matology/Oncology, Hugstetter Strasse 55, 79106 Freiburg, Ger- producer cell lines and cell free supernatant was tested for viral titer.
many. Cell line and infection of tumor cells. CMS-5 is a methylcholan-
The publication costs of this article were defrayed in part by page trene-induced, nonmetastatic fibrosarcoma cell line of BALBIc ori-
charge payment. This article must therefore be hereby marked gin. Cells were cultured in Dulbeccos modified Eagles medium
advertisement in accordance with 18 U.S.C. section 1734 solely to supplemented with 10% fetal calf serum, 100 U/mL of penicillin,
indicate this fact. 100 pg/mL of streptomycin and 2 mmoVL L-glutamine at 37C in
0 1994 by The American Society of Hematology. 5% CO2 atmosphere. Virus-producer cell lines secreting high titer
0006-4971/94/8409-0023$3.00/0 of virus (1 to 5 X IO5) were usedto infect CMS-5 cells. Bulk-

2960 Blood, Vol 84, No 9 (November l ) , 1994: pp 2960-2965

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infected cells were isolated by G41 8 selection, expanded to cell lines Table 1. GM-CSF Secretion by Transduced CMSS Bulk Culturesaa
and used for further analysis. Daerminod by ELBA
Cyrokine assay. Secretion of GM-CSF into supernatants by ret- Virus Clone GM-CSF Ing/lO' cells and 24 h)
rovirally infected tumor cells and GM-CSF serum levels were deter- ~ _ _ _ _ _ ~

mined using an appropriate bioassay and confirmed by enzyme- N2lCMVGM-CSFE86 # 6 128 t- 6.4
linked immunosorbent assay (ELISA; Endogen, Boston, MA). N21CMVGM-CSFE86 # 10 80 2 1.4
Supernatant from semiconfluent irradiated or unirradiated parental NZlCMVGM-CSFE86 # l ? 126 t- 1.8
or cytokine-secreting CMS-5 cells was collected after 24 hours, and DC/ADlRlGM-CSFE86 # 4 16 t- 2.5
assayed for GM-CSF production after determining the number of DC/AD/RlGM-CSFiE86 # 15 8 2 3.4
viable cells. Irradiation was performed at room temperature with a DCIADIRIGM-CSFlE86 # 17 25 t- 0.1
'37Cs-irradiationsource at a dose-rate of 3 Gy/min. Irradiated (35, DCIADIRIGM-CSFIE86# 18 21 2 3.6
50, and 100 Cy) CMS-5 andN2/CMVGM-CSF/CMS5 # 6 cells Data are represented as means of duplicate determinations t- SE.
(lo6) were plated in 25-mL tissue-culture flasks and the amount of
GM-CSF in a 24-hour culture supernatant l , 3,6,9, or 12 days after
irradiation was determined. GM-CSF biologic activity was measured
by testing the ability of GM-CSF-containing preparations to induce
GM-CSF secretion after irradiation of cytokine-gene-
'H-thymidine incorporation into DNA of GM-CSF-dependent mu- transducedjibrosarcoma cells. To prevent proliferation of
rine 3 2 x 1 3 cells as previously de~cribed.2~ cytokine producing cells in vivo, cells were irradiated before
Treament of mice. Female BALB/c mice were purchased from injection. To study how long cytokine secretion would con-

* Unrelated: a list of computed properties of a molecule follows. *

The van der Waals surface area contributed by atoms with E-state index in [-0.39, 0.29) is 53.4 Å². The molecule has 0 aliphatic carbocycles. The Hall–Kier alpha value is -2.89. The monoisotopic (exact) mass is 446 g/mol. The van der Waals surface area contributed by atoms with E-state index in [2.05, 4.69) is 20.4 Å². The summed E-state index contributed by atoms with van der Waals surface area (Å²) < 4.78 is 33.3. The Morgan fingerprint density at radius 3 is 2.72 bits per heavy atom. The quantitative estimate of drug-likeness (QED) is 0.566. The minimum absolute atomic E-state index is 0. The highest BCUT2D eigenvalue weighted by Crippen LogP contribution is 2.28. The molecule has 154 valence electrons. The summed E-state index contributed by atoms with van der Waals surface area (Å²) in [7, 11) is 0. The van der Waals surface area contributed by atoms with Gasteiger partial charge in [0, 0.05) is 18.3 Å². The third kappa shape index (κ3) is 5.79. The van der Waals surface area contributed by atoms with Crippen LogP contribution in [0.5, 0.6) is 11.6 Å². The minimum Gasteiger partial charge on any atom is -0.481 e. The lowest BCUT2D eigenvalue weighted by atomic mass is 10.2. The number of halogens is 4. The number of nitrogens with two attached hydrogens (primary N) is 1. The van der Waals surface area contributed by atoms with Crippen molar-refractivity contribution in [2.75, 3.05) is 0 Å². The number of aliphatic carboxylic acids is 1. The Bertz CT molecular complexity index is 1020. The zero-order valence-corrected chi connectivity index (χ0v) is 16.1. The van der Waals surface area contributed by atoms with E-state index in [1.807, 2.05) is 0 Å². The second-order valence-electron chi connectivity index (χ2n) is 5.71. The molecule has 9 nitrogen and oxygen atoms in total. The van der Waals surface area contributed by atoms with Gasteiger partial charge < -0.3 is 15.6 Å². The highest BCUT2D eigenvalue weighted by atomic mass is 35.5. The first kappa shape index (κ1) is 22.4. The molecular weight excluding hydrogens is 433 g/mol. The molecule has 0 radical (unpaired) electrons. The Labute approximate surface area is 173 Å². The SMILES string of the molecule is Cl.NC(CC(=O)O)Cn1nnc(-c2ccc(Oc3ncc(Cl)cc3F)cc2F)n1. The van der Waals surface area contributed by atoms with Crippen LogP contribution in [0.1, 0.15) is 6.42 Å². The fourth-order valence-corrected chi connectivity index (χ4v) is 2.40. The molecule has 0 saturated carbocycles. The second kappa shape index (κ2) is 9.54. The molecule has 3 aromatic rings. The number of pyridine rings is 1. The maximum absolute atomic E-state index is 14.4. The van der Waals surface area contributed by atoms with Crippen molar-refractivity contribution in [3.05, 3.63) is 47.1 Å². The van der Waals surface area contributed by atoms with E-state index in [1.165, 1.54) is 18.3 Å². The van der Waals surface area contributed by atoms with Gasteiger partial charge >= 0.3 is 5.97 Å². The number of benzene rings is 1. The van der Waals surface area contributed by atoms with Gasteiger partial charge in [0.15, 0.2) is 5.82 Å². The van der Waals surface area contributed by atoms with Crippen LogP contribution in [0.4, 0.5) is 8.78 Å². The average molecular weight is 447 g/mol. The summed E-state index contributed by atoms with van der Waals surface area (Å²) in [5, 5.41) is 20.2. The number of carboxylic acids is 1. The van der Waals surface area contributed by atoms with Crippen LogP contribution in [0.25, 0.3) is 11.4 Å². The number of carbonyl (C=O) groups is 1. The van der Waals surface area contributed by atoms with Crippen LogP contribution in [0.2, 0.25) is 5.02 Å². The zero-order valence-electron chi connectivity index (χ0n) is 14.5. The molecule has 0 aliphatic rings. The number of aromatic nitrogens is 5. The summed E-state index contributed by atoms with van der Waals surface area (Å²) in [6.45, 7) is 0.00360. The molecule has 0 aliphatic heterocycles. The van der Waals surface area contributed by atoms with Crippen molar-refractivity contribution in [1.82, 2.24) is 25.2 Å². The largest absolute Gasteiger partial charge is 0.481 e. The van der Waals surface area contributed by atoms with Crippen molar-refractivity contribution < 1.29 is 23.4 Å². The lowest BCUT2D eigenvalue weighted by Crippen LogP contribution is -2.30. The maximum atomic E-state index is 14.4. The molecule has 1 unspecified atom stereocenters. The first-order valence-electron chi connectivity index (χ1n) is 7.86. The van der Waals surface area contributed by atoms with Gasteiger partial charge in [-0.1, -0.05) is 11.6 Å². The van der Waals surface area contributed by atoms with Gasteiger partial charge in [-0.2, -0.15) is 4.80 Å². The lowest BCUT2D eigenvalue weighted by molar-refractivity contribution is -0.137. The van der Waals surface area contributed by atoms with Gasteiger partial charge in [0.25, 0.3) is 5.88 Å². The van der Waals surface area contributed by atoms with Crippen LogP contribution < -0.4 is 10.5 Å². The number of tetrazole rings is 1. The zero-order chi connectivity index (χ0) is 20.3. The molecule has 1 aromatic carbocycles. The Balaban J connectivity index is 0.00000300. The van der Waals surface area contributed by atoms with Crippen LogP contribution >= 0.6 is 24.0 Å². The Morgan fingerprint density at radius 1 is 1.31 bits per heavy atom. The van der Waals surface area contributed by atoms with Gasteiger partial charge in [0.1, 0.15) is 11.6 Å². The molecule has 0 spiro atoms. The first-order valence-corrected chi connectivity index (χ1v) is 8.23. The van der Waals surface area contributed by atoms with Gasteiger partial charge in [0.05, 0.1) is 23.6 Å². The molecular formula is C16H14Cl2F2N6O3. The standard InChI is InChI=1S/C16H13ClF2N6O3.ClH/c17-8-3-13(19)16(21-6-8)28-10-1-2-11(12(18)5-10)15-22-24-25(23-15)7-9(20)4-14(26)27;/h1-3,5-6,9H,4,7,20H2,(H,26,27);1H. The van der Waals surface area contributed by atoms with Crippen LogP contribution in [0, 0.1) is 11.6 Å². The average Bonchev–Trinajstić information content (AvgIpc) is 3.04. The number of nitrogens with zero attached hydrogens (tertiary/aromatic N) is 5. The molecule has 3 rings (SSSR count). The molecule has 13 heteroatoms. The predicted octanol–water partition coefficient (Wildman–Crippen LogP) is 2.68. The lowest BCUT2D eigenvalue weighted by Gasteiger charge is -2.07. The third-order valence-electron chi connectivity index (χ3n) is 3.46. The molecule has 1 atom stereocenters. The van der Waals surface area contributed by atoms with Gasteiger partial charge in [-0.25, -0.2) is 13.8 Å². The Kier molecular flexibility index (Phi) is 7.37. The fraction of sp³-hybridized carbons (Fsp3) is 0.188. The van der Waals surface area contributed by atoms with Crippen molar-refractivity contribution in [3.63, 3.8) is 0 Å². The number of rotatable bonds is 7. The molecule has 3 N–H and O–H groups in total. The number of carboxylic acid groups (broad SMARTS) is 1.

the Zentralinstitut f i r Versuchstierzucht in Hannover, Germany and tinue after irradiation, N2/CMVGM-CSF/CMS5 # 6 cells
used at 9 to 11 weeks old. On day 0 and day 2, all mice received were irradiated with 35, 50, and 100 Gy, respectively, and
150 mg/kg of cyclophosphamide interperitoneally. One group of plated at a density of lo6cells/25-mL tissue-culture medium.
mice did not receive further treatment, another group was injected GM-CSF levels in 24-hour culture supernatants were deter-
subcutaneously with 100 ngof recombinant murine GM-CSF mined 1, 3, 6, 9, and 12 days after irradiation. Unirradiated
(rmGM-CSF; Boehringer Mannheim, Germany) twice daily on days
N2/CMVGM-CSF/CMS5 # 6 cells produced 38 ng/106 cells
3 through 10. This dose of rmGM-CSF has previously been shown
to accelerate hematopoietic recovery after chemotherapy in mice.'
in 24 hours (Fig 1, day -1 before irradiation). After irradia-
The last group of mice was injected subcutaneously on day 3 with tion, cytokine secretion initially increased threefold to five-
a total of lo7irradiated N2lCMVGM-CSFlCMS5 # 6 cells, split into fold depending on the dose of irradiation applied. GM-CSF
two injection sites. From day 4, blood was drawn daily from lateral levels decreased to levels similar to those observed before
tail veins into EDTA-coated microvette tubes (Sarstedt, Heidelberg, irradiation by day12.As the number of viable cells de-
Germany). After lysis of erythrocytes with Turk solution, absolute creased continuously, these data suggest that biologically
leukocyte counts were determined in a Neubauer Chamber. Differen- active GM-CSF is also released by radiation-damaged cells
tial counts were performed every other day. GM-CSF serum levels for several days.
were determined on days 1 through 4 after injection of GM-CSF- GM-CSF serum levels after injection of GM-CSF-secre-
producing cells.
tingjibrosarcoma cells in BALB/c mice. To obtain informa-
Statistical analyses. Mean ? SE was calculated. Differences
between groups were examined for statistical significance by a two- tion about the time course of GM-CSF serum concentrations,
tailed, two-sample t-test. A P value s .05 was considered to indicate blood was drawn at different time points after subcutaneous
statistical significance. injection of irradiated N2/CMVGM-CSF/CMS5 # 6 cells or
3 and 10 hours after subcutaneous injection of rmGM-CSF.
GM-CSF serum levels were determined in a bioassay and
confirmed by ELISA. In Fig 2A, GM-CSF serum levels of
Infection ofjibrosarcoma cells. The structures of the ret- mice injected subcutaneously with 100 ng rmGM-CSF are